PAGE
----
Finding a solicitor: costs, regulation, what you should look out for


Updated on 03 September 2019

Need a solicitor but have no idea how you can find one? We reveal what you need to know, including what free online resources are available, how much it might cost, what to expect and how to complain if things go wrong.

When do you need a solicitor?

Throughout your lifetime, there will be many time-consuming and stressful things you may do, such as buying or selling a house or even drawing up a will to prepare for the worst.

Luckily, solicitors can help with these stressful life events by offering legal advice and assistance when people need it most.

A solicitor’s responsibilities are not limited to advice and assistance alone.

They can help firms tackle the legal aspects of commercial transactions and help protect individuals’ rights, as well as ensure they receive compensation if they are treated unfairly.

Solicitors work directly with clients on a range of cases, including:

  • Personal injury;
  • Family law issues such as divorce,
  • Criminal law;
  • Wills and probates;
  • General administration of estates;
  • Immigration;
  • Buying and selling houses ­(you can also choose a conveyancer)

On top of this, solicitors may support the community by undertaking free legal work or using some of their time to give free help to those unable to pay for legal aid.

Solicitors can specialise in many areas, so it’s easy to be intimidated by the prospect of finding one that’s right for you.

This guide should help you every step of the way whether it’s searching for a solicitor, making sure they’re the right choice for you, and how to complain if you’re unhappy with the service provided.

Facing a legal challenge: here's what I learned from my experience

Last will and testament. (Image: Shutterstock)

How to find the right solicitor

Firstly, it’s important to understand that solicitors tend to specialise in one or two areas of the law.

So, it’s vital you find the right one for you as a solicitor specialising in settling divorces may not be the best person if you need help writing a will.

The Law Society has a free tool to help you find organisations or individuals offering legal services in England and Wales that are regulated by the Solicitors Regulation Authority (SRA).

You can search the database of nearly 200,000 legal professionals by the type of legal issue and location of the legal adviser.

But what if you have no idea what your options are, what type of solicitor you need or want more information?

Legal Choices, which is run by legal regulators in England and Wales, is a good place to start if you have a legal issue and are unsure of what to do.

The site offers tips on how to survive all sorts of issues and details of all legal regulators – there are eight in total. 

Whether you will need a solicitor depends on your personal circumstances.

For example, you will need a solicitor for reserved legal services such as the conveyancing process, probate and for appearing in certain courts.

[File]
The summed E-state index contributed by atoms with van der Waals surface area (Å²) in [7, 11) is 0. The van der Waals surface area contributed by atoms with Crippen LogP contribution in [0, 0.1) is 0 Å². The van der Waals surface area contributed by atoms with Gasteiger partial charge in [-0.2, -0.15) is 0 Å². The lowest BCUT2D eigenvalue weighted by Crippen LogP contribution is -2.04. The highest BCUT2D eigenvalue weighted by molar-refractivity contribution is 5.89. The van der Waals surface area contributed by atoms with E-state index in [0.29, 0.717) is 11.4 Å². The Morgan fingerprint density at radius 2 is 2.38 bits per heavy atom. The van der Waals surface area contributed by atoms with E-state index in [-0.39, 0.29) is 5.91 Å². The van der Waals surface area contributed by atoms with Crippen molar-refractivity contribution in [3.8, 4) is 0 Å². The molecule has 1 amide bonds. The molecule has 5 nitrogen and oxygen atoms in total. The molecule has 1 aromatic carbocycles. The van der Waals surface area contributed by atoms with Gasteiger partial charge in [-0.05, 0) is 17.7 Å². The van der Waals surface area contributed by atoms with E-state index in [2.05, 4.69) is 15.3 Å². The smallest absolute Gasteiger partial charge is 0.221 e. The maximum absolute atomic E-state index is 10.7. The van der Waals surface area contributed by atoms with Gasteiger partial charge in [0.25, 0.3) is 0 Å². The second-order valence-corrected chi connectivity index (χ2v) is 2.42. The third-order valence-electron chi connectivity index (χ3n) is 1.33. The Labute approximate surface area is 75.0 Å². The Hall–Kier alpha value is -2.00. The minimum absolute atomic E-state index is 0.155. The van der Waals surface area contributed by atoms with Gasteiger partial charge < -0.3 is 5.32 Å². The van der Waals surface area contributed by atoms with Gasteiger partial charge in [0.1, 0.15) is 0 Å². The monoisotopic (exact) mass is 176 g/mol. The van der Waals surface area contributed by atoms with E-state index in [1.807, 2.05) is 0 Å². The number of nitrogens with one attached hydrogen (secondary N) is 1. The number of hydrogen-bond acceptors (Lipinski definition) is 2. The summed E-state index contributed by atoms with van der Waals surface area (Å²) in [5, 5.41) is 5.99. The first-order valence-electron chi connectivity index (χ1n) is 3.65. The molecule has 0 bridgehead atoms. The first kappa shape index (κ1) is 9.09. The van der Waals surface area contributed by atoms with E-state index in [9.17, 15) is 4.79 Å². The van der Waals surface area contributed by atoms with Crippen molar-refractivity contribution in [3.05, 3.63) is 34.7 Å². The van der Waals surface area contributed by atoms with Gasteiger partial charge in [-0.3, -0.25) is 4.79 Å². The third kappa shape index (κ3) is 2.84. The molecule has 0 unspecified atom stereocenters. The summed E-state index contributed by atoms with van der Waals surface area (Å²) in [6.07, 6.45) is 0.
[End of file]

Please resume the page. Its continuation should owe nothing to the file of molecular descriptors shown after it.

But non-reserved activities such as most employment law and will writing, can be provided by unregulated individuals without particular training or qualifications.

Some will writing firms might not have solicitors, be regulated or not have a minimum recommended level of professional indemnity insurance. 

Professional indemnity insurance aims to cover the cost of any claims against the company by a client for any losses suffered due to their work. 

But they may be an option for those with simple wills or if they are not bothered about having a certain level of protection.

Man signing employment contract. (Image: Shutterstock)

What you need to consider

It’s advisable to shop around for a solicitor.

Often, people may depend on personal recommendations or on local solicitors, but there is more that can be done before signing on the dotted line.

You should check whether the law firm is genuine and regulated by the SRA, which you can do via this handy search tool.

It’s also worth checking a solicitor’s record to see if it has had any legal action taken against it via the SRA’s free search tool.

In some cases, the SRA can punish a solicitor for wrongdoing or even strike off the firm completely.

Even if a solicitor has been in legal trouble before, it’s worth considering whether it’s connected to the service you need and if you prefer a solicitor with a completely clean record.

Regulated firms by the SRA can also be identified by logos on a regulated solicitor’s site, which when you click on it will confirm compliance to the regulator’s rules.

Watchdog: some solicitors are letting down homebuyers

Regulated vs unregulated

It’s easy to overlook the importance of regulated solicitors, but it can add vital protection at a time when you may need it most.

If a firm is regulated by the SRA, it means:

  • All staff must work to a high standard set by the regulator;
  • The business must have the right level of insurance to protect you in case something goes wrong;
  • You may be able to claim for money back via the SRA’s Compensation Fund if the solicitor loses or owes you money;
  • You can complain to the SRA if you believe the firm is guilty of misconduct

Of course, unregulated solicitors may have some protection or insurance in place if things go wrong, but always be sure to check.

Bank notes spread out next to a calculator. (Image: Shutterstock)

How much does a solicitor cost?

Unfortunately, there’s no simple answer to this question as it depends on your case, how complex it is and a handful of other factors.

Regulated firms must give you an indication of the fees to expect, potential additional charges and a likely timescale of how long the case will take on its site.

There may be a breakdown of charges on an hourly basis or based on the complexity of the case, with the simplest cases usually being the cheapest.

For example, a simple employment law case at one SRA regulated firm costs between £3,500 and £5,000 but can jump to around £20,000 for highly complex cases.

Additional charges may include a solicitor attending a tribunal hearing.

If a solicitor is not being transparent about pricing, you should be cautious about using them as you could get hit with higher than expected costs.  

Also, having a list of prices beforehand could help you compare different solicitors if you’re struggling to choose between a few.